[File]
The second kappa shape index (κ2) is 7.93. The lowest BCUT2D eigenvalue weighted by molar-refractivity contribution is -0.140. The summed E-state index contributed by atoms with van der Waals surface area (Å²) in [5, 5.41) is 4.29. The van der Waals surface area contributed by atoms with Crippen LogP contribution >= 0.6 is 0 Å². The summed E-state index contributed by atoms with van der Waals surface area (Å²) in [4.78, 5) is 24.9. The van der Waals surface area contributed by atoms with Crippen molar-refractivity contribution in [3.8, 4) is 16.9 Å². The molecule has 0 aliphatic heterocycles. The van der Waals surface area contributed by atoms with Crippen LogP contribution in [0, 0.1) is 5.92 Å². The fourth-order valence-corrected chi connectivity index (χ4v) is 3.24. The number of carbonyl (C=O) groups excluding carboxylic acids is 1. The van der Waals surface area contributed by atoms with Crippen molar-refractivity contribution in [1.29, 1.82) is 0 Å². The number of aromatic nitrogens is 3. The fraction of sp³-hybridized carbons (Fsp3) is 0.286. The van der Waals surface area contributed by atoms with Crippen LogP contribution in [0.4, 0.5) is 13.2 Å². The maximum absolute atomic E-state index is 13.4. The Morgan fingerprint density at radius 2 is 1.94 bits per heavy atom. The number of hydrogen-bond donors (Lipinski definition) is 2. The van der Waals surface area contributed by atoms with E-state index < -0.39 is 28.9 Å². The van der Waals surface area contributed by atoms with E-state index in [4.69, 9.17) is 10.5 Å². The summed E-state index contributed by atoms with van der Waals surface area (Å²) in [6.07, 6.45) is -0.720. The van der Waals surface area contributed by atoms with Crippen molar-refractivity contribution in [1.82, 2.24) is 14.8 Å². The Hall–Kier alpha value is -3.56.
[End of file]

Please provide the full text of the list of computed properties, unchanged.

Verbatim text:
The second kappa shape index (κ2) is 7.93. The lowest BCUT2D eigenvalue weighted by molar-refractivity contribution is -0.140. The summed E-state index contributed by atoms with van der Waals surface area (Å²) in [5, 5.41) is 4.29. The van der Waals surface area contributed by atoms with Crippen LogP contribution >= 0.6 is 0 Å². The summed E-state index contributed by atoms with van der Waals surface area (Å²) in [4.78, 5) is 24.9. The van der Waals surface area contributed by atoms with Crippen molar-refractivity contribution in [3.8, 4) is 16.9 Å². The molecule has 0 aliphatic heterocycles. The van der Waals surface area contributed by atoms with Crippen LogP contribution in [0, 0.1) is 5.92 Å². The fourth-order valence-corrected chi connectivity index (χ4v) is 3.24. The number of carbonyl (C=O) groups excluding carboxylic acids is 1. The van der Waals surface area contributed by atoms with Crippen molar-refractivity contribution in [1.29, 1.82) is 0 Å². The number of aromatic nitrogens is 3. The fraction of sp³-hybridized carbons (Fsp3) is 0.286. The van der Waals surface area contributed by atoms with Crippen LogP contribution in [0.4, 0.5) is 13.2 Å². The maximum absolute atomic E-state index is 13.4. The Morgan fingerprint density at radius 2 is 1.94 bits per heavy atom. The number of hydrogen-bond donors (Lipinski definition) is 2. The van der Waals surface area contributed by atoms with E-state index < -0.39 is 28.9 Å². The van der Waals surface area contributed by atoms with E-state index in [4.69, 9.17) is 10.5 Å². The summed E-state index contributed by atoms with van der Waals surface area (Å²) in [6.07, 6.45) is -0.720. The van der Waals surface area contributed by atoms with Crippen molar-refractivity contribution in [1.82, 2.24) is 14.8 Å². The Hall–Kier alpha value is -3.56.